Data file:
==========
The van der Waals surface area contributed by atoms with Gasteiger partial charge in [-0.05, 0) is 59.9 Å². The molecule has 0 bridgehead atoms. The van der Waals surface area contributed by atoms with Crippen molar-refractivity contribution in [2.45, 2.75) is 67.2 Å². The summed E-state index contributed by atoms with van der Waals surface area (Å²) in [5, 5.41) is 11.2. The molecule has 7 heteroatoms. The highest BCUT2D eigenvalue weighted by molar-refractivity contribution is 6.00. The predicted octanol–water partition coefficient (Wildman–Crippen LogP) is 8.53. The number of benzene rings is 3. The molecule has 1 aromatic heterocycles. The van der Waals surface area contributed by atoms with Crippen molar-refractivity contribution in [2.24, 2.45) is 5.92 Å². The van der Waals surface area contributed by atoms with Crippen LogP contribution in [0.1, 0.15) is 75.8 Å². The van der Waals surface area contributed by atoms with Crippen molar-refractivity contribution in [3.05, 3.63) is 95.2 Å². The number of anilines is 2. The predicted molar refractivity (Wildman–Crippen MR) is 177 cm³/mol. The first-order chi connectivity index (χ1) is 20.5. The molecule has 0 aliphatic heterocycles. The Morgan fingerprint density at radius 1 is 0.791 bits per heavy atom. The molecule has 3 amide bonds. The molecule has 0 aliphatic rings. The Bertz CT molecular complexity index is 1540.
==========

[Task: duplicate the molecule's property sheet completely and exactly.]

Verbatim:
The van der Waals surface area contributed by atoms with Gasteiger partial charge in [-0.05, 0) is 59.9 Å². The molecule has 0 bridgehead atoms. The van der Waals surface area contributed by atoms with Crippen molar-refractivity contribution in [2.45, 2.75) is 67.2 Å². The summed E-state index contributed by atoms with van der Waals surface area (Å²) in [5, 5.41) is 11.2. The molecule has 7 heteroatoms. The highest BCUT2D eigenvalue weighted by molar-refractivity contribution is 6.00. The predicted octanol–water partition coefficient (Wildman–Crippen LogP) is 8.53. The number of benzene rings is 3. The molecule has 1 aromatic heterocycles. The van der Waals surface area contributed by atoms with Crippen molar-refractivity contribution in [2.24, 2.45) is 5.92 Å². The van der Waals surface area contributed by atoms with Crippen LogP contribution in [0.1, 0.15) is 75.8 Å². The van der Waals surface area contributed by atoms with Crippen molar-refractivity contribution in [3.05, 3.63) is 95.2 Å². The number of anilines is 2. The predicted molar refractivity (Wildman–Crippen MR) is 177 cm³/mol. The first-order chi connectivity index (χ1) is 20.5. The molecule has 0 aliphatic heterocycles. The Morgan fingerprint density at radius 1 is 0.791 bits per heavy atom. The molecule has 3 amide bonds. The molecule has 0 aliphatic rings. The Bertz CT molecular complexity index is 1540.